As discussed above, the valve bearings, seats, and packing at all times functioned as designed, and when the chain, mechanism malfunction was corrected, the valve completely closed and properly seated. As the district court concluded, the cause of the accident was unrelated to the bearings, seats, or packing, but "relate[d] to the chain coming off the chainwheel or questions concerning the integrity of the chain mechanism itself." The replacement parts sold to J & L in 1972 and 1973 were not defective and therefore not dangerous in themselves and were not in any way related to the functioning of the chain mechanism controlling the valve. Thus, the replacement parts were not the cause of the valve malfunction in the December 1979 accident and therefore Pratt had no duty to give any warning upon the sale of these parts to J & L. Without such a duty, the failure of Pratt to give any warnings upon the sale of these items to J & L could not conceivably render the replacement parts unreasonably defective and dangerous within the meaning of § 402A of the Restatement as construed in Indiana. Since the replacement parts sold in 1972 and 1973 required no warning and were not unreasonably dangerous and defective and since the replacement parts were not related to the cause of the fatal accident, the plaintiffs have no cause of action against Pratt or Amsted. Any possible cause of action would have to be based upon the alleged unreasonably dangerous and defective condition of the valve originally sold and delivered in 1967. But as noted above, any action based on the original delivery of the valves in 1967 is barred by the 10-year statute of limitations contained in Section 5 of the Indiana Product Liability Act as the accident occurred in 1979.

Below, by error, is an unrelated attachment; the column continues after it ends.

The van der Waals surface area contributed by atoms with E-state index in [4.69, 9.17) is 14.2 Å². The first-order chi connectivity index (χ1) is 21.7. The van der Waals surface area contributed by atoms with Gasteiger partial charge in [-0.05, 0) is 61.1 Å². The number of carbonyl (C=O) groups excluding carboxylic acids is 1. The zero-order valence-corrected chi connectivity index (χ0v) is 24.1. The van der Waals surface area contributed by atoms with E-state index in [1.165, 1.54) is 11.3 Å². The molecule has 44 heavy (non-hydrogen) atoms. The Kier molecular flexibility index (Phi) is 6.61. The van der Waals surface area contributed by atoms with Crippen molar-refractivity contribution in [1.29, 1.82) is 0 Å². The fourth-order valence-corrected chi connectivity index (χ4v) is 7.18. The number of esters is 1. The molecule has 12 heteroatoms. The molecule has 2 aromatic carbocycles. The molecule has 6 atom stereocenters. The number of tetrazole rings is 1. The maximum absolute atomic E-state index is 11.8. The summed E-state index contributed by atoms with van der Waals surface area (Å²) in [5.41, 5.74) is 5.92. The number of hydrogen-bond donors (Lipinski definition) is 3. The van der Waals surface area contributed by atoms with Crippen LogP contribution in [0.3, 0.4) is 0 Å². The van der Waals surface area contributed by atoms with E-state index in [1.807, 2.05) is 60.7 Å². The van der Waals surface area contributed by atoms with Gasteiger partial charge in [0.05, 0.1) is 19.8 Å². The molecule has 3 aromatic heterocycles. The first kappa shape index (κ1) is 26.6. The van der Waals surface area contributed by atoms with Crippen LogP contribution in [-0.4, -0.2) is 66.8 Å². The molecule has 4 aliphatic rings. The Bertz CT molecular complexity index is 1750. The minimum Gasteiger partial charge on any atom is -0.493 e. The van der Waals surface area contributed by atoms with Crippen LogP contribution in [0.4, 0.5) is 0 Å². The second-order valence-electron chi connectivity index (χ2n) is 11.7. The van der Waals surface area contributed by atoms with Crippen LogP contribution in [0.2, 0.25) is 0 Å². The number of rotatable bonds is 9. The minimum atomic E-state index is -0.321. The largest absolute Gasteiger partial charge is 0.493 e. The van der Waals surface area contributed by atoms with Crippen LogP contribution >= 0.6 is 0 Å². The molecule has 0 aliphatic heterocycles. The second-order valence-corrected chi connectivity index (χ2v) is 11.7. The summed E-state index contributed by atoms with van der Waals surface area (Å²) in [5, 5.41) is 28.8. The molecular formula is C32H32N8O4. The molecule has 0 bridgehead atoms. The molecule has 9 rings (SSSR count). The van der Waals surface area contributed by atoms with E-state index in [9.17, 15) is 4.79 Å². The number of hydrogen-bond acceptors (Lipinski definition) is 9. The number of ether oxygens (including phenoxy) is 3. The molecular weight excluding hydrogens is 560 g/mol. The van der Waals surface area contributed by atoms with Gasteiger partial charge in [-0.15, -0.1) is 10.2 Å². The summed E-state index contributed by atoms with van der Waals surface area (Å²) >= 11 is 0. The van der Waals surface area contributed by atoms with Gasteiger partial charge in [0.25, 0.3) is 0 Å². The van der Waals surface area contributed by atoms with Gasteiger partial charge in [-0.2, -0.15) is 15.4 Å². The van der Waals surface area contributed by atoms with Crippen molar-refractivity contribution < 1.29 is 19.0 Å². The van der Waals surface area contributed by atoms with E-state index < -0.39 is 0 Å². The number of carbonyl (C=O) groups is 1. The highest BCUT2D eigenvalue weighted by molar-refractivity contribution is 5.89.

The above analysis is consistent with the Indiana Supreme Court's construction of Section 5 of the Indiana Product Liability Act in Dague. There, the Indiana Supreme Court noted, "The clear intention of the legislature in section five was to limit the time within which product liability actions can be brought." 418 N.E.2d at 210. The court also stated, "The Product Liability Act expressly applies to all product liability actions sounding in tort, including those based upon the theory of negligence, and the legislature clearly intended that no cause of action would exist on any such product liability theory after ten years." Id. at 212. (emphasis in original). Indiana has thus adopted an enlightened approach to the law of products liability in limiting a manufacturer's prospective liability. In contrast to Indiana's enlightened approach, other states have refused to enact a similar statute of limitations and thus subject manufacturers to open-ended product liability. Such open-ended liability places an unreasonable financial and insurance and non-competitive burden upon manufactures who may be held liable for injuries caused by products manufactured and sold 40 to 50 years ago despite the constant improvement in design and increasingly hazard-proof nature of each succeeding product model within that 40 to 50 year period.

"It is beyond reason and good judgment to hold a manufacturer responsible for a duty of annually warning of safety hazards . . ., when the product is . . . 35 years old and outdated by some 20 newer models equipped with every imaginable safety innovation known in the state of the art. It would place an unreasonable duty upon these manufacturers if they were required to trace the ownership of each unit sold and warn annually of new safety improvements over a 35 year period."